Governments of the United States and Russia (when it was part of the Soviet Union) tried to control the spread of nuclear weapons with the Anti-Ballistic Missile Treaty. However with a perceived threat of missiles raining down on U.S. soil from so-called rogue states, the Americans in the early 1990s began in earnest to develop a missile defense system.

But a variety of scientists and disarmament experts have disputed whether such a system could provide sufficient protection against incoming long range ballistic missiles from states such as North Korea and Iran.

The U.S.-based Union of Concerned Scientists recently urged in a letter that the Martin government oppose Washington’s program on the basis that diplomatic negotiations still remain the most effective and cheapest means to limit the spread of new missile systems.

"North Korea has observed a fully verifiable moratorium on missile flight tests since 1998 and taking steps to keep this moratorium in place should be a top U.S. and international priority," said UCS co-director and senior scientist David Wright and retired U.S. ambassador Jonathan Dean, an advisor on global security issues for the same organization.

Staple says the main reason the U.S. president made his first visit to Canada on Nov. 30 and Dec. 1 was to drum up support for missile defense among Canadian and European allies.

"Bush can’t get to European capitals and try to argue for greater participation in the war against terrorism when even Canada won’t buy into missile defense and we sit on the same continent as the Americans," argued Staples.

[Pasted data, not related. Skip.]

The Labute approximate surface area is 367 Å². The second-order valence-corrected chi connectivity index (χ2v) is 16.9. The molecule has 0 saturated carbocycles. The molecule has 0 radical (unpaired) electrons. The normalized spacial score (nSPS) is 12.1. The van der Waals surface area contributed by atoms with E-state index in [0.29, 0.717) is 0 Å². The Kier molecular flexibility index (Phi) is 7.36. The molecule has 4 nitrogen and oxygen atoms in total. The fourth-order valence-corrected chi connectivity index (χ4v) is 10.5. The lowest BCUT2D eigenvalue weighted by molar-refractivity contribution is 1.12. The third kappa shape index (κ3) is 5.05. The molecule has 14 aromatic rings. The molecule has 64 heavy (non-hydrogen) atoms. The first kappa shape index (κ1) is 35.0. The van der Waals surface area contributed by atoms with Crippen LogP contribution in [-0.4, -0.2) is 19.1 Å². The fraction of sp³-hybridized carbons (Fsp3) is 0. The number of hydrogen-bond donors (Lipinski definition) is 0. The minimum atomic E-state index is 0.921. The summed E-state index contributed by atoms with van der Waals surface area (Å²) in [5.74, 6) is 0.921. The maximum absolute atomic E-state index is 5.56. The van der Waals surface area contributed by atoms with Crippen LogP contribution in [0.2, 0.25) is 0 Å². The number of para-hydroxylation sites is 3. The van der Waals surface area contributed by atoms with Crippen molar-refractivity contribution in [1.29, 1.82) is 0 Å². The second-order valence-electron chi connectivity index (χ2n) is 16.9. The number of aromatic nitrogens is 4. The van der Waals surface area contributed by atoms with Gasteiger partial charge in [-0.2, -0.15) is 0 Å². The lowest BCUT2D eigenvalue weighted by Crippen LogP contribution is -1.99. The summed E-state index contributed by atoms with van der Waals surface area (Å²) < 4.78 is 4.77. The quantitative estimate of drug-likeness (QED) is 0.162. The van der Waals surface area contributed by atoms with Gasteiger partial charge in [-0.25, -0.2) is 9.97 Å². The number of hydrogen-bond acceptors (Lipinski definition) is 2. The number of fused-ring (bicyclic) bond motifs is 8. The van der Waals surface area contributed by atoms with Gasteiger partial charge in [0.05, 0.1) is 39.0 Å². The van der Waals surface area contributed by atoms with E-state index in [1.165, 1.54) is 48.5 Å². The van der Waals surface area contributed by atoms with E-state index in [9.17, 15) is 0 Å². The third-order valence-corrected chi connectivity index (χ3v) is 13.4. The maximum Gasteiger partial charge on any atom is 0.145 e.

But some Canadians, including Regehr, want Ottawa to stick to its official position that long-term diplomacy is what is required to keep a lid on weapons of mass destruction (WMD).

"You can’t prevent the proliferation of nuclear weapons by either the Iraq strategy [i.e., a preemptive military assault on the government of former President Saddam Hussein] or a ballistic missile defense strategy," he argued.

Further complicating Canada’s role, says York University political scientist Ann Denholm Crosby, is that despite its decision not to support the U.S.-led war in Iraq in 2003, Canadian military personnel at NORAD’s U.S.-based headquarters in Colorado Springs have since 1996 been participating in "key support functions" for all U.S. military engagements worldwide.

This stems, she says, from a 1996 Canada-U.S. agreement on NORAD.

That deal established NORAD Command as part of a "system of interdependent [U.S.] commands that make important contributions to the security of the United States and Canada and bring the power of space to U.S. military operations worldwide," according to Gen. Joseph Ashy, commander-in-chief of both NORAD and U.S. Space Command, speaking to the U.S. Senate Armed Services Committee and quoted by Crosby in a recent paper.

All of the surveillance data the United States collects by satellite through NORAD and other commands are pooled together, explains Crosby in an interview, so the idea of Canada (via NORAD) excluding itself specifically from BMD is questionable.

"There is a serious disconnect here between Canadian foreign policy and Canadian military activity," she added.